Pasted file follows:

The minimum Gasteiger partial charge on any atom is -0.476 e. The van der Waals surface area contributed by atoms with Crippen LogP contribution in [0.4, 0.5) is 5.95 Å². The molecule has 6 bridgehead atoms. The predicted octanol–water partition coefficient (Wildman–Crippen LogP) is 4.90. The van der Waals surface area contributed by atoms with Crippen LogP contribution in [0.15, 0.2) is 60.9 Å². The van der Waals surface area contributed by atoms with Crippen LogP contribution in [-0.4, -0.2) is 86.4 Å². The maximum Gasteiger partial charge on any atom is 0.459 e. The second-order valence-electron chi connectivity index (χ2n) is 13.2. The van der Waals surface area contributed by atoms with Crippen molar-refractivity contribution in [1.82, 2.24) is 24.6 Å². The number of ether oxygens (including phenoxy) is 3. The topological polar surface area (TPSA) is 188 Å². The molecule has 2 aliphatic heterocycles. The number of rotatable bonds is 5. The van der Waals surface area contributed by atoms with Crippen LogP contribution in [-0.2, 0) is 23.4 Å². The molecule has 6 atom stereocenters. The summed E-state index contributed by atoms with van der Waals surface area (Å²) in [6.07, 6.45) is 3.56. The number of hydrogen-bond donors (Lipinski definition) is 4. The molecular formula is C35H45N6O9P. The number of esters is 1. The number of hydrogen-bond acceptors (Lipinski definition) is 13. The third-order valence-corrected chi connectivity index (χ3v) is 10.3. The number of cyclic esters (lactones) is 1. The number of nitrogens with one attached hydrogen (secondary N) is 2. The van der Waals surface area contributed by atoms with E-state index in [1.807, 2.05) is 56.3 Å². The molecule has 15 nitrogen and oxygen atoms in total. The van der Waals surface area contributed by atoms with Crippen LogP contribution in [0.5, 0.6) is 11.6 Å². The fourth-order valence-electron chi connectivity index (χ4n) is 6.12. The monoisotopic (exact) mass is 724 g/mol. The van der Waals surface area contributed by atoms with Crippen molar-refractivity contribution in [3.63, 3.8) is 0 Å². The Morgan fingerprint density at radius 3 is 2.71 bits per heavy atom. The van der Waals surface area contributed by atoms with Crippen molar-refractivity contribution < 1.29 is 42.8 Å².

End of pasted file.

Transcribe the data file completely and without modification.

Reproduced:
The minimum Gasteiger partial charge on any atom is -0.476 e. The van der Waals surface area contributed by atoms with Crippen LogP contribution in [0.4, 0.5) is 5.95 Å². The molecule has 6 bridgehead atoms. The predicted octanol–water partition coefficient (Wildman–Crippen LogP) is 4.90. The van der Waals surface area contributed by atoms with Crippen LogP contribution in [0.15, 0.2) is 60.9 Å². The van der Waals surface area contributed by atoms with Crippen LogP contribution in [-0.4, -0.2) is 86.4 Å². The maximum Gasteiger partial charge on any atom is 0.459 e. The second-order valence-electron chi connectivity index (χ2n) is 13.2. The van der Waals surface area contributed by atoms with Crippen molar-refractivity contribution in [1.82, 2.24) is 24.6 Å². The number of ether oxygens (including phenoxy) is 3. The topological polar surface area (TPSA) is 188 Å². The molecule has 2 aliphatic heterocycles. The number of rotatable bonds is 5. The van der Waals surface area contributed by atoms with Crippen LogP contribution in [-0.2, 0) is 23.4 Å². The molecule has 6 atom stereocenters. The summed E-state index contributed by atoms with van der Waals surface area (Å²) in [6.07, 6.45) is 3.56. The number of hydrogen-bond donors (Lipinski definition) is 4. The molecular formula is C35H45N6O9P. The number of esters is 1. The number of hydrogen-bond acceptors (Lipinski definition) is 13. The third-order valence-corrected chi connectivity index (χ3v) is 10.3. The number of cyclic esters (lactones) is 1. The number of nitrogens with one attached hydrogen (secondary N) is 2. The van der Waals surface area contributed by atoms with E-state index in [1.807, 2.05) is 56.3 Å². The molecule has 15 nitrogen and oxygen atoms in total. The van der Waals surface area contributed by atoms with Crippen LogP contribution in [0.5, 0.6) is 11.6 Å². The fourth-order valence-electron chi connectivity index (χ4n) is 6.12. The monoisotopic (exact) mass is 724 g/mol. The van der Waals surface area contributed by atoms with Crippen molar-refractivity contribution in [3.63, 3.8) is 0 Å². The Morgan fingerprint density at radius 3 is 2.71 bits per heavy atom. The van der Waals surface area contributed by atoms with Crippen molar-refractivity contribution < 1.29 is 42.8 Å².